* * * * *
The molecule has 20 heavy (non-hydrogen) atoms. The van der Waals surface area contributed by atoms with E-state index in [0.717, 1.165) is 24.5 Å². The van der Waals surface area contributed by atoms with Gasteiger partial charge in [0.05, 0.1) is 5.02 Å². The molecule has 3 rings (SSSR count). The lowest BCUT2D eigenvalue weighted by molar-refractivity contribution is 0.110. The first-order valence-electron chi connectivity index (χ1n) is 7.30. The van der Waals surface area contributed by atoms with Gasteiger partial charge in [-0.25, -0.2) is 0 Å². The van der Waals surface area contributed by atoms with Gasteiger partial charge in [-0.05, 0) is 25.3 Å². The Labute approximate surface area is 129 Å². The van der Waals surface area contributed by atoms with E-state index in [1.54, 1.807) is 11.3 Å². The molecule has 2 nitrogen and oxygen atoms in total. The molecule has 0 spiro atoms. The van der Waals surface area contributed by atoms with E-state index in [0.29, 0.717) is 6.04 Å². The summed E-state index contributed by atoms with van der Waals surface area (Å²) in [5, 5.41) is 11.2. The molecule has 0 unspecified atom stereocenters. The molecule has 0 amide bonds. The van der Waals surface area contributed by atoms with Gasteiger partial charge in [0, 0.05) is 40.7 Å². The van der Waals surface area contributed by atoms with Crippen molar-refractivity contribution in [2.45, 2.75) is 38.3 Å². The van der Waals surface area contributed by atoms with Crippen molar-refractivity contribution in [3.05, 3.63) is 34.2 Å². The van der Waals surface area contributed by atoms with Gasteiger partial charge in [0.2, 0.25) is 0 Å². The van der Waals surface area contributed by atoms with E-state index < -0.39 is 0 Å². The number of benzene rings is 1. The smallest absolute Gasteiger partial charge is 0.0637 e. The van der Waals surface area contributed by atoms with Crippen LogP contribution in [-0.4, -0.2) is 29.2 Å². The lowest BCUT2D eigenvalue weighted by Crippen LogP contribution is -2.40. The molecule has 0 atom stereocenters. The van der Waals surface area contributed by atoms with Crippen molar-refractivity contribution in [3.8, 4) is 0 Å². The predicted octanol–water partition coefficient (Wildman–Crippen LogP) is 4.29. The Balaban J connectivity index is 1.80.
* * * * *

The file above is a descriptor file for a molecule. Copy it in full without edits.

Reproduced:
The molecule has 20 heavy (non-hydrogen) atoms. The van der Waals surface area contributed by atoms with E-state index in [0.717, 1.165) is 24.5 Å². The van der Waals surface area contributed by atoms with Gasteiger partial charge in [0.05, 0.1) is 5.02 Å². The molecule has 3 rings (SSSR count). The lowest BCUT2D eigenvalue weighted by molar-refractivity contribution is 0.110. The first-order valence-electron chi connectivity index (χ1n) is 7.30. The van der Waals surface area contributed by atoms with Gasteiger partial charge in [-0.25, -0.2) is 0 Å². The van der Waals surface area contributed by atoms with Gasteiger partial charge in [-0.05, 0) is 25.3 Å². The Labute approximate surface area is 129 Å². The van der Waals surface area contributed by atoms with E-state index in [1.54, 1.807) is 11.3 Å². The molecule has 2 nitrogen and oxygen atoms in total. The molecule has 0 spiro atoms. The van der Waals surface area contributed by atoms with E-state index in [0.29, 0.717) is 6.04 Å². The summed E-state index contributed by atoms with van der Waals surface area (Å²) in [5, 5.41) is 11.2. The molecule has 0 unspecified atom stereocenters. The molecule has 0 amide bonds. The van der Waals surface area contributed by atoms with Gasteiger partial charge in [0, 0.05) is 40.7 Å². The van der Waals surface area contributed by atoms with Crippen molar-refractivity contribution in [2.45, 2.75) is 38.3 Å². The van der Waals surface area contributed by atoms with Crippen molar-refractivity contribution in [3.05, 3.63) is 34.2 Å². The van der Waals surface area contributed by atoms with Gasteiger partial charge in [0.2, 0.25) is 0 Å². The van der Waals surface area contributed by atoms with E-state index < -0.39 is 0 Å². The number of benzene rings is 1. The smallest absolute Gasteiger partial charge is 0.0637 e. The van der Waals surface area contributed by atoms with Crippen LogP contribution in [-0.4, -0.2) is 29.2 Å². The lowest BCUT2D eigenvalue weighted by Crippen LogP contribution is -2.40. The molecule has 0 atom stereocenters. The van der Waals surface area contributed by atoms with Crippen molar-refractivity contribution in [3.8, 4) is 0 Å². The predicted octanol–water partition coefficient (Wildman–Crippen LogP) is 4.29. The Balaban J connectivity index is 1.80.